I was in high school when the Charlie Hebdo shooting happened in Paris. The shooting, which killed 12 people and injured 11, was in response to comics published by the satirical newspaper that depicted the Prophet Muhammad. Islam forbids depictions of the Prophet, and in nations where Islamic law is in place, those who create images can be prosecuted. France is exempt from this, of course, but legality did not stop extremists from carrying out their own consequences for this ‘violation’ to the employees at the newspaper.
At the time, I was angry at all the people siding with the newspaper. “Je suis Charlie? Why would you ever want to align yourself with such a disrespectful group?” My sixteen-year-old self wondered. I even had a sit-down talk with my principal when he decided to pay his respects to Charlie Hebdo over the loudspeaker and asked why he had not mentioned or acknowledged the fact that Muslims face religious persecution in France every day, even in schools. The extremists in the population were bound to lose it eventually. Why would they publish something that would make people angry? He tried to explain the concept of “freedom for the speech we hate,” and the fact that retaliation is unjust, but when I could not grasp it, he offered me some Skittles and politely walked me out of his office.
Looking back, I recognize what occurred at Charlie Hebdo was an attempt to silence critics and incite fear – terrorism, by definition, which I completely condemn. But Reading Lewis’ Freedom For the Thought That We Hate, I could not find a positive reason to keep controversial or anger-inciting speech protected. Putting speech codes in place will make a private institution or government a target for critics of political correctness – better that than a target for terrorism, right? If everyone was held to the same standard of sanitization, we would not have to watch communities struggle with “technically constitutional” threats like the Skokie demonstration or Charlottesville. Controlling what people say, and stopping them before they escalate, could prevent another genocide – just has been done in Rwanda or Europe.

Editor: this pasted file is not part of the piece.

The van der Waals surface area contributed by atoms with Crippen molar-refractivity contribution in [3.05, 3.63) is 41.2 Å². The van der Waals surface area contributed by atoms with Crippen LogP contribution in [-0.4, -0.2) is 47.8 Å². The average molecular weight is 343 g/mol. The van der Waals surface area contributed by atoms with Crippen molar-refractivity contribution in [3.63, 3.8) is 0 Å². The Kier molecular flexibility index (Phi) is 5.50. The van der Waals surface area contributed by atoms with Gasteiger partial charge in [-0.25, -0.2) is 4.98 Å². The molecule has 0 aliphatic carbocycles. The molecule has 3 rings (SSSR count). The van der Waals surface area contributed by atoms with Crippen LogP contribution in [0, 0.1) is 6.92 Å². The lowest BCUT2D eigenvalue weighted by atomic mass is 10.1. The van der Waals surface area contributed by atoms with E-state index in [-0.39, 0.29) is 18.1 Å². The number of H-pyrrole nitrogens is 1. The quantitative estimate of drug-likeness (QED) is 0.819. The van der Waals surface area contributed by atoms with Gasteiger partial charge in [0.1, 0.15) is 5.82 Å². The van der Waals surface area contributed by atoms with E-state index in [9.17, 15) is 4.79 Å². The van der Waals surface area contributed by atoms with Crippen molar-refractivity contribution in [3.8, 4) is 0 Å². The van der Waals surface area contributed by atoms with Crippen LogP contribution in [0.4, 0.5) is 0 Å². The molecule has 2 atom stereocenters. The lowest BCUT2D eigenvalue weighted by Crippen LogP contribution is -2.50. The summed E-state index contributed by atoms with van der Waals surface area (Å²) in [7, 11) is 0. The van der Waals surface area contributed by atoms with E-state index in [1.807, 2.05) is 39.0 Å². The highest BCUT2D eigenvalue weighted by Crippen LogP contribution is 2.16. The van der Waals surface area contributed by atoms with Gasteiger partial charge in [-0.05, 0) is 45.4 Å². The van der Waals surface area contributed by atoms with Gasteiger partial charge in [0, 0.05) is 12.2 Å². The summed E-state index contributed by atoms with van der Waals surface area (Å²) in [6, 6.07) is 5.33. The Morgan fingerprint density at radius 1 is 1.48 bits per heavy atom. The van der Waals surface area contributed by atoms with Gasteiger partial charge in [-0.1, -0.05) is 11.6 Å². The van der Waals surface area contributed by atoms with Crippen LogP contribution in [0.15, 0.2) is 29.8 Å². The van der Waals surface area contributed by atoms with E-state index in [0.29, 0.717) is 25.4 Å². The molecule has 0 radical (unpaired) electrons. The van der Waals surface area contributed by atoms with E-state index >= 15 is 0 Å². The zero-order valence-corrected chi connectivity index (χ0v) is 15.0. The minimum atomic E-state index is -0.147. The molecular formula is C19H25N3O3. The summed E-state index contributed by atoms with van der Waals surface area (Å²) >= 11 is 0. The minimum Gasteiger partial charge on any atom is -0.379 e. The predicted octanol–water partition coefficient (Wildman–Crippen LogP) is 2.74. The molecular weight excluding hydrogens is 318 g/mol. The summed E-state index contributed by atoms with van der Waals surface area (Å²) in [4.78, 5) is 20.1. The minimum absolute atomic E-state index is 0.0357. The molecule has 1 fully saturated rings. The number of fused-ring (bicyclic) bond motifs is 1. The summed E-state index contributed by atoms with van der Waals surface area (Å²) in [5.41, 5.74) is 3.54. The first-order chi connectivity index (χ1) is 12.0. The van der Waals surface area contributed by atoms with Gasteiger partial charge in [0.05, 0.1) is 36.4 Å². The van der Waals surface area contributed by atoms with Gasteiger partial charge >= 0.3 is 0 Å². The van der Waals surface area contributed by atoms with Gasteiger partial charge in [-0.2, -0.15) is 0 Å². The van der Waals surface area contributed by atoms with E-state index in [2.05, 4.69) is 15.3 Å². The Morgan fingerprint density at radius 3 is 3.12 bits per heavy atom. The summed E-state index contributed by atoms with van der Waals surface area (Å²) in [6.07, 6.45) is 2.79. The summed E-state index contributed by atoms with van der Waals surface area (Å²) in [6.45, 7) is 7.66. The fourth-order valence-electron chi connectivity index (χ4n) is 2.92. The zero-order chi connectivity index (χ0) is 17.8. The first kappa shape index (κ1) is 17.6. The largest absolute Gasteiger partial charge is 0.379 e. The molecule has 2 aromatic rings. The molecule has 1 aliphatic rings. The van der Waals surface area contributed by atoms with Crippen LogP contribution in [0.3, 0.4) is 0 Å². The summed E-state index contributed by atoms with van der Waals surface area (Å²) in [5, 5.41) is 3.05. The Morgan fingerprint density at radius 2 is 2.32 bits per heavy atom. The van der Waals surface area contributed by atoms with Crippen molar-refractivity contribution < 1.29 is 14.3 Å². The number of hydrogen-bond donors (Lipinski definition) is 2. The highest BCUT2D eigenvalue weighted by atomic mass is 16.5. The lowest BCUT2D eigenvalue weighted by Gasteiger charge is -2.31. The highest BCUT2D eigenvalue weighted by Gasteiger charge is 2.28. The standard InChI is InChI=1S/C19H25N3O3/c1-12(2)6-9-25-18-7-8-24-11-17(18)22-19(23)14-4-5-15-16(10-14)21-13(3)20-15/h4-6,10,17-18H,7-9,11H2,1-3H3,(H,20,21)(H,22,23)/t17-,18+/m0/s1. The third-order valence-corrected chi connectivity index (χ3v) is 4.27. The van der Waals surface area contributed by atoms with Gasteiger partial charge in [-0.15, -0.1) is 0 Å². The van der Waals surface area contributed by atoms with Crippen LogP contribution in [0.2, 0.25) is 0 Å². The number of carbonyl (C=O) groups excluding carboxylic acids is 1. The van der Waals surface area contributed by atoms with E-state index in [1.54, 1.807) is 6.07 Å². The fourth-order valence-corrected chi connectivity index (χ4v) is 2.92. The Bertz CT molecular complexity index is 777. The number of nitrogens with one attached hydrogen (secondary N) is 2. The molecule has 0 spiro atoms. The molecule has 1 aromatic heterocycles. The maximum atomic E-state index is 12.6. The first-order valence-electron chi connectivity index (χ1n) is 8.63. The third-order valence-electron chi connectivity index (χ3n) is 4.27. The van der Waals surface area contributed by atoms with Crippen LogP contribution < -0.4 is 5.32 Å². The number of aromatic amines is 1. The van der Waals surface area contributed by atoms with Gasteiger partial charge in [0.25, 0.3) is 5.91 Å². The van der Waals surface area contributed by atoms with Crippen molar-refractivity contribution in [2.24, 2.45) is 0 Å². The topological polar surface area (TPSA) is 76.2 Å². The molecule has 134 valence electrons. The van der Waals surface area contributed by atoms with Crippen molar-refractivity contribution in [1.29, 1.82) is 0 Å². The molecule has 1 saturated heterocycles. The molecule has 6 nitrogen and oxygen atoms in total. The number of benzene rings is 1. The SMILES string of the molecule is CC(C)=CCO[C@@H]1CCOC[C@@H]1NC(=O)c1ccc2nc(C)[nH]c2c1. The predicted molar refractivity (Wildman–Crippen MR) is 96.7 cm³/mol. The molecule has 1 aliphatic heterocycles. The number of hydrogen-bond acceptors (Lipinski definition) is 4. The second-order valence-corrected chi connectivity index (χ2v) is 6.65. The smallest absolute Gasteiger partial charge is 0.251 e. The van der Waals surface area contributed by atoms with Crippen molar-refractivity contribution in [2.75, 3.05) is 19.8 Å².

Lewis’ proposition at the end of chapter 10 is “I think we should be able to punish speech that urges terrorist violence to an audience, some of whose members are ready to act on the urging.” I’m not sure if I agree. While at the surface, this makes sense – yes, you should not be able to get on the radio and tell the majority of the population to kill the minority – Charlie Hebdo teaches us that any sort of speech, even satire, can incite or “urge” terrorist violence. People can get angry at a comic, a neighborhood, or just someone else’s existence. The speech, the communities, the materials that “incite” terrorism should not be punished – the terrorists should, which can happen by removing them from platforms where they can interact with such speech and respond with hate.
This is a really interesting and relevant take on this topic. Sharing your experience and reaction to the Charlie Hebdo shooting really emphasizes the conflict of weather we can limit or punish speech that has the potential to incite terrorism. Looking at this with the perspective you provide — that all kinds of speech can incite violence and terrorism — I completely agree that the speech should not be punished.